A web designer from Miami Beach is facing prosecution in the Third District Court for selling bitcoin to Ricardo Arias, an undercover detective. Michell Espinoza, aged 35, was charged with taking part in illegal transmitting and laundering of bitcoin worth $1,500.
Detectives began to pursue Espinoza in 2014 when he was advertising himself as a bitcoin seller through the crypto-exchange site, LocalBitcoins.com. He would ask clients to meet him at a restaurant, bank, mall, or internet café where he would sell the bitcoins and charge a fee for his services.
Just before his arrest, Espinoza went to a coffee shop on Lincoln Road to meet a client, unaware that the client was Detective Arias. He sold bitcoins worth $416.12 at a price of $500, earning him $83.18. A second meeting between the two earned Espinoza a profit of $167.56 for bitcoins worth $1,000. After two additional transactions, the police arrested Espinoza and another man, Pascal Reid, at a Miami Beach Hotel. Reid pleaded guilty to being an unlicensed broker and was put on probation.
Espinoza’s case was heard in Miami by Circuit Judge Teresa Mary Pooler in 2016. The charges against him were later dismissed, with Pooler stating that bitcoins are like poker chips which people are willing to buy and sell and that it will be long before bitcoin is equated to money. Recently, the appeal court ruled that it was wrong for the Miami judge to dismiss the weight of the felony charges against Espinoza.
According to the court, prosecuting him would enable the law enforcement in Florida to catch those buying and selling digital currencies in unregulated arrangements. The court added that Espinoza made a profit in his business which meant that he was performing an unregulated and illegal business as he should have registered first with the Office of Financial Regulation in Florida.
The jury agreed that he was not just selling his bitcoins but that he was carrying out a money services business similar to those carried out by money-wiring companies like Western Union. According to Florida Law, carrying out such a business required him to be registered as a money transmitter and payment instrument seller.
Espinoza’s defense lawyer stated that the charges were not necessary since bitcoin is not considered an actual currency under the laws of Florida and that it is only used for bartering. At the end of the proceedings, a final ruling had not been made, and so he was ordered to return to court at a date that is yet to be set. The jury states that it still needs to decide whether Espinoza should be convicted for money laundering.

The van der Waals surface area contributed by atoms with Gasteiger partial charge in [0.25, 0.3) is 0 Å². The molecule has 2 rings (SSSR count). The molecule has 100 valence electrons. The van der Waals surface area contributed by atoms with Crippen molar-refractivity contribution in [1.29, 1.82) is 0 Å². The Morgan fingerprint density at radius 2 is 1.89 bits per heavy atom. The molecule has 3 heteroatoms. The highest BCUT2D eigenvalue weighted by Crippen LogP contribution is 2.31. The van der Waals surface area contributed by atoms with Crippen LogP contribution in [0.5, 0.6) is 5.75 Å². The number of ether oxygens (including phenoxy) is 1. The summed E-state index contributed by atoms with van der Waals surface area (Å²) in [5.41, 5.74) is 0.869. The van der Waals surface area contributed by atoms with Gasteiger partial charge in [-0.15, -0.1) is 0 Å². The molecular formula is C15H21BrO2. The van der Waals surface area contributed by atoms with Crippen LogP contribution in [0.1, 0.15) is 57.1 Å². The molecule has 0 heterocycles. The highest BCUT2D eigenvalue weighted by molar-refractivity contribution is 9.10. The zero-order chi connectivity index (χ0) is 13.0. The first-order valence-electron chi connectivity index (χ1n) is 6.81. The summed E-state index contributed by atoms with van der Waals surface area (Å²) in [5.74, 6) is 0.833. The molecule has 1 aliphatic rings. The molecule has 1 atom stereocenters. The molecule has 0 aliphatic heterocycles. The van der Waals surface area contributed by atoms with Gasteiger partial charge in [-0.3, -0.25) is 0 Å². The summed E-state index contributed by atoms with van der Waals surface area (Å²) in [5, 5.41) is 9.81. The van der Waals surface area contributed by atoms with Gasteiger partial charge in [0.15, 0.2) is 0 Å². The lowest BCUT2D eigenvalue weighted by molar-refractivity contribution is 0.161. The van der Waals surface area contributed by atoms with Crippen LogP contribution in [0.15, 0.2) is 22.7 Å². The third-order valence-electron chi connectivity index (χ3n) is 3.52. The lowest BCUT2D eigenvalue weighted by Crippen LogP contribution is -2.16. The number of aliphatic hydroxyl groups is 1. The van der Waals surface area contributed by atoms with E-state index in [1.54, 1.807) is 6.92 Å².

John Londot, a lawyer from Tallahassee, filed a brief statement on Espinoza’s case. Londot, who works with the Digital Currency and Ledger Defence Coalition stated in his brief that most people in Florida dealing in bitcoins are documented as money transmitters. Charles Evans, an economics professor from Barry University and a defence witness in Espinoza’s case, disagreed with the registration process. He, however, stated that this was a sign that virtual currencies were growing and slowly becoming assimilated into society. He further said that prosecutors and regulators were trying to bring order to all the chaos that comes with unregulated bitcoin trading.
U.S. authorities are struggling to find out how laws and regulations can be applied to bitcoin and other digital currencies. This is because most people who engage in virtual currencies trade wish to avoid banking systems and the scrutiny of currency regulators and law enforcement. The currencies also allow them to buy items and services without involving third-party agencies such as credit card companies. This has led to the recent surge in the number of cryptocurrency users and consequently a reduction in the value of bitcoin by over 80% since its last peak in late 2017.
Most of these are law offenders, such as drug traffickers or hackers, who want to clean their illegally earned cash, thereby avoiding authorities. A recent case involving cryptocurrencies is of a man from South Florida who received a 10-year prison sentence after purchasing synthetic heroin from China using bitcoin.
The concern of law enforcement is that private users are trading the currencies without involving bitcoin regulatory services such CoinBase. Many illicit activities also involve the use of the currency, causing an upsurge in the crime rate.